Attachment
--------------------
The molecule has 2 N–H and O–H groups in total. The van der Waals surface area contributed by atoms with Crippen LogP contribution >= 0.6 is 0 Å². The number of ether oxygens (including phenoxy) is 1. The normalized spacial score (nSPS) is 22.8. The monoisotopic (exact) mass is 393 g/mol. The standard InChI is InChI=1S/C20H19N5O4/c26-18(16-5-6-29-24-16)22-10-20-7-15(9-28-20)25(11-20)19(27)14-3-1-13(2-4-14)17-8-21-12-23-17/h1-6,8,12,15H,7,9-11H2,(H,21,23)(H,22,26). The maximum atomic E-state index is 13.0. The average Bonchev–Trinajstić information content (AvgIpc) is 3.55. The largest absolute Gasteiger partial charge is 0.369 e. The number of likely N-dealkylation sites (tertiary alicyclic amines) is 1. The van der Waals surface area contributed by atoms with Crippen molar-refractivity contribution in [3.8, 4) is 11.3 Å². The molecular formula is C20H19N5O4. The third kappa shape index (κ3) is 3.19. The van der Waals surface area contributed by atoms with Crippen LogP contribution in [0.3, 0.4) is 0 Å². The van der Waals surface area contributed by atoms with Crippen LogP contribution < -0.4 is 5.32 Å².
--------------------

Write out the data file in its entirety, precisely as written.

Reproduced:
The molecule has 2 N–H and O–H groups in total. The van der Waals surface area contributed by atoms with Crippen LogP contribution >= 0.6 is 0 Å². The number of ether oxygens (including phenoxy) is 1. The normalized spacial score (nSPS) is 22.8. The monoisotopic (exact) mass is 393 g/mol. The standard InChI is InChI=1S/C20H19N5O4/c26-18(16-5-6-29-24-16)22-10-20-7-15(9-28-20)25(11-20)19(27)14-3-1-13(2-4-14)17-8-21-12-23-17/h1-6,8,12,15H,7,9-11H2,(H,21,23)(H,22,26). The maximum atomic E-state index is 13.0. The average Bonchev–Trinajstić information content (AvgIpc) is 3.55. The largest absolute Gasteiger partial charge is 0.369 e. The number of likely N-dealkylation sites (tertiary alicyclic amines) is 1. The van der Waals surface area contributed by atoms with Crippen molar-refractivity contribution in [3.8, 4) is 11.3 Å². The molecular formula is C20H19N5O4. The third kappa shape index (κ3) is 3.19. The van der Waals surface area contributed by atoms with Crippen LogP contribution in [0.3, 0.4) is 0 Å². The van der Waals surface area contributed by atoms with Crippen LogP contribution < -0.4 is 5.32 Å².